Hello friends of UVP!
We apologize that it has been so long since our last update, but rest assured, a lot has been going on, and we can’t wait to tell you all about it! Firstly, let me introduce myself: my name is Kristen Shuken, and I am the new Program Manager for UVP. I am so happy to be working with this organization, and I really want to thank Matt for doing such an awesome job here in Uganda - setting things up for the summer teams and for me to take over.
Speaking of the summer teams, well, let me start there. This summer we had some amazing volunteers from all over the US. Arriving here early June, they took on some daunting tasks. We had four teams this year: Orphan Support, Safe Water, Healthcare, and Obstetric Fistula. Since they did so much work and I cant possible tell you everything, I will just provide some examples of their accomplishments.
- Made school payments for 95 students;
- Received pictures and letters from 91 students;
- Coordinated summer camp for students; and
- Conducted a review of all local universities for students hoping to continue studies.
- Designed a new promotion presentation;
- Sold a total of 183 bottles and 12 tablets of WaterGuard; and
- Surveyed 276 households on their health and sanitation practices.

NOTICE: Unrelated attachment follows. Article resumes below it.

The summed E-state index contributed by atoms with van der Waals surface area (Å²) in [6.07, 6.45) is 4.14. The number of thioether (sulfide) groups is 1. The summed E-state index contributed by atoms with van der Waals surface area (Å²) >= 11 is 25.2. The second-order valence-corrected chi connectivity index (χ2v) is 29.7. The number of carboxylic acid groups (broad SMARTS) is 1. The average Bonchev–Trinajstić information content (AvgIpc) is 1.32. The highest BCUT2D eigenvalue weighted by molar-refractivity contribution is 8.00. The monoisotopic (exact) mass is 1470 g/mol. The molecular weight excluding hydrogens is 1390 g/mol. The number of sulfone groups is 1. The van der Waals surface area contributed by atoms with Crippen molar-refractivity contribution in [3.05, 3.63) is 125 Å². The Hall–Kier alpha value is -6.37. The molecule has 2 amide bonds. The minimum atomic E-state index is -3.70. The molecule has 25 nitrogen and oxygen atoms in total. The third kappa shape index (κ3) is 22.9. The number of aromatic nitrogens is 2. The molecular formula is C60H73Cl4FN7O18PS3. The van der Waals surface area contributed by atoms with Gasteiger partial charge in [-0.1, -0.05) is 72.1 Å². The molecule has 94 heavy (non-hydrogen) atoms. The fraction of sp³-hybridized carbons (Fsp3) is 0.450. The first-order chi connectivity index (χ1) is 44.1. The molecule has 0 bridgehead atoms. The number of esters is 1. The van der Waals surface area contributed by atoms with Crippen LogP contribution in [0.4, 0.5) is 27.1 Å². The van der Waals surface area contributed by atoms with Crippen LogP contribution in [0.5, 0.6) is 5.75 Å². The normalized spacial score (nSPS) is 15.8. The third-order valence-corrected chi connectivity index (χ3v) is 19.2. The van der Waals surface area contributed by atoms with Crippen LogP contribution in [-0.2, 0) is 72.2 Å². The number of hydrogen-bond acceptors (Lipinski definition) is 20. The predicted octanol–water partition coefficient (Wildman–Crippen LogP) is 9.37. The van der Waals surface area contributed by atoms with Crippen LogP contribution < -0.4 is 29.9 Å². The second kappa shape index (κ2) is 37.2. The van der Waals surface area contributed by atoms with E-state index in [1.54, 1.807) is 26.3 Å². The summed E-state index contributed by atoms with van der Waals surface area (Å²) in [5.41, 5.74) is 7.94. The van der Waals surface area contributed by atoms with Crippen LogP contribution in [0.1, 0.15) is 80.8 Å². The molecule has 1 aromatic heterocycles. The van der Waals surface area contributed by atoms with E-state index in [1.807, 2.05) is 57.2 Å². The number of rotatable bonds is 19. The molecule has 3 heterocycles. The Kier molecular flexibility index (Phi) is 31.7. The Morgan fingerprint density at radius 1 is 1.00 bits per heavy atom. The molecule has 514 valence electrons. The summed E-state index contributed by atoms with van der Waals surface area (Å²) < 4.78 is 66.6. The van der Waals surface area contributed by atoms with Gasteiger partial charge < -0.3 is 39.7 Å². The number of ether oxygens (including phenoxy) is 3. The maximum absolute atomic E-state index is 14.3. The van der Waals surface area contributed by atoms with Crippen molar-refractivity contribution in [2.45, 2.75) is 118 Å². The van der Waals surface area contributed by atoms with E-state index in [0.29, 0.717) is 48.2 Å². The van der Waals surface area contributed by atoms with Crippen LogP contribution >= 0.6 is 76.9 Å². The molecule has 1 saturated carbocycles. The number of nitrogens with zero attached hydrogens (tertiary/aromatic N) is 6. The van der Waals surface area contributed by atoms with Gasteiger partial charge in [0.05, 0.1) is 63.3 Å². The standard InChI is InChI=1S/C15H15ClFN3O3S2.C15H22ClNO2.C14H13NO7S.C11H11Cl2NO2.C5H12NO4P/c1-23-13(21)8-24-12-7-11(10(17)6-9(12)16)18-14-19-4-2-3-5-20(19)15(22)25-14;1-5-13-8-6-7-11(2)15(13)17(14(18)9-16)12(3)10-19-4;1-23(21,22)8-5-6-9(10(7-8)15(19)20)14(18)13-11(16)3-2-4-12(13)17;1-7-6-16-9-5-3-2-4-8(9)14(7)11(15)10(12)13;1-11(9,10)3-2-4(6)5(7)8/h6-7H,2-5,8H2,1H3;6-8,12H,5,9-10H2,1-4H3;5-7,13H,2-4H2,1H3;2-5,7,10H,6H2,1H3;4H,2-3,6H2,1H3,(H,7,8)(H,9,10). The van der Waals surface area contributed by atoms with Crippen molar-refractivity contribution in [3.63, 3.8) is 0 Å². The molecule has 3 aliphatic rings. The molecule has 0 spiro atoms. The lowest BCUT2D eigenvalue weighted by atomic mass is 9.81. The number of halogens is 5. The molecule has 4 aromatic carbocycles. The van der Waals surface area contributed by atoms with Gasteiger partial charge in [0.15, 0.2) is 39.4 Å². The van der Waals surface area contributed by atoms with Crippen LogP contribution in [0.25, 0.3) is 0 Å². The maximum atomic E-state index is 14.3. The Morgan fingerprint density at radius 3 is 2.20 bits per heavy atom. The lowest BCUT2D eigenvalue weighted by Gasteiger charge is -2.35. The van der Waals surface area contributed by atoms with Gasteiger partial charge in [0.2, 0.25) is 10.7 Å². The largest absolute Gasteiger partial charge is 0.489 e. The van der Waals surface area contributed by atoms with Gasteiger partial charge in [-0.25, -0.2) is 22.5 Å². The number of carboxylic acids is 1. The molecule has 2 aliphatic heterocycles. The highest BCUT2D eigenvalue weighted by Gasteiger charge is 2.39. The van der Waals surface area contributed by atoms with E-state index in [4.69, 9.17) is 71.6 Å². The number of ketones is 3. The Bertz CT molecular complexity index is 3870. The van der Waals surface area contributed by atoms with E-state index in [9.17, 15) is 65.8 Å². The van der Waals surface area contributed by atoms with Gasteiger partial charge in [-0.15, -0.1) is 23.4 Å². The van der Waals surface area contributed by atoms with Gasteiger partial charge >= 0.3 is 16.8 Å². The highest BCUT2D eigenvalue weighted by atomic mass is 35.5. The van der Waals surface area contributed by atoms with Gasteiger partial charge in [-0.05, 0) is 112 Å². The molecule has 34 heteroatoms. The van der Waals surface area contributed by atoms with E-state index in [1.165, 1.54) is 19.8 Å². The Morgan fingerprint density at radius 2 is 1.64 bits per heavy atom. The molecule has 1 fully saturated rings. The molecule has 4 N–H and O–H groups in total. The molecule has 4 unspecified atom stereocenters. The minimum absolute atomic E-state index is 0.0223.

- Trained eye care community health workers to diagnose trachoma’s and cataracts;
- Developed a preliminary budget for a preventative dental clinic;
- Created a protocol manual for a pharmacy at the Ibulanku Health Center; and
- Conducted a baseline evaluation of the nutrition program at Ibulanku Health Center.
- Accompanied 15 women to Kamuli Hospital for fistula repair;
- Conducted outreaches in over ten villages, educating the public about fistula and working to remove stigma attached to the condition;
- Began school outreaches to create more awareness of the condition; and
- Organized and ran workshops with Traditional Birth Attendants and Local Counselors.
The summer teams this year were truly an amazing group of people! To all of the volunteers, I want to send a big thank you on behalf of UVP for helping us work towards our goals and sustainable development here in Iganga District.
A new project introduced by David Dinh, a volunteer from 2005 as well as our current treasure, also took place this summer. He is using the traditional clay pots and inserting a plastic water tap into them to better ensure water quality. This project has made a running start and continues to truly prove to be almost revolutionary in the villages. Starting with only 50 pilot pots in the parish of Kalalu has proved incredibly successful, and now we are working on manufacturing more of the pots within Iganga town. Our hopes are that with the use of the tap and the new modified pot it will reduce the recontamination of water within the homes.
The shallow well project is still going on strong. This summer we were able to accomplish four new wells in the Parish of Kalalu. Our good friends the Long family, whom also blessed us with a visit mid-July, made this possible. The Long family and some friends came and checked out our projects here in Uganda. It was great to be able to show off all of UVP’s good work. Creating these four wells in only two months taught us some valuable lessons about what we want to change in the following wells. For example, we have learned more on required depths and have thought about getting a water pump to help when digging below the water level.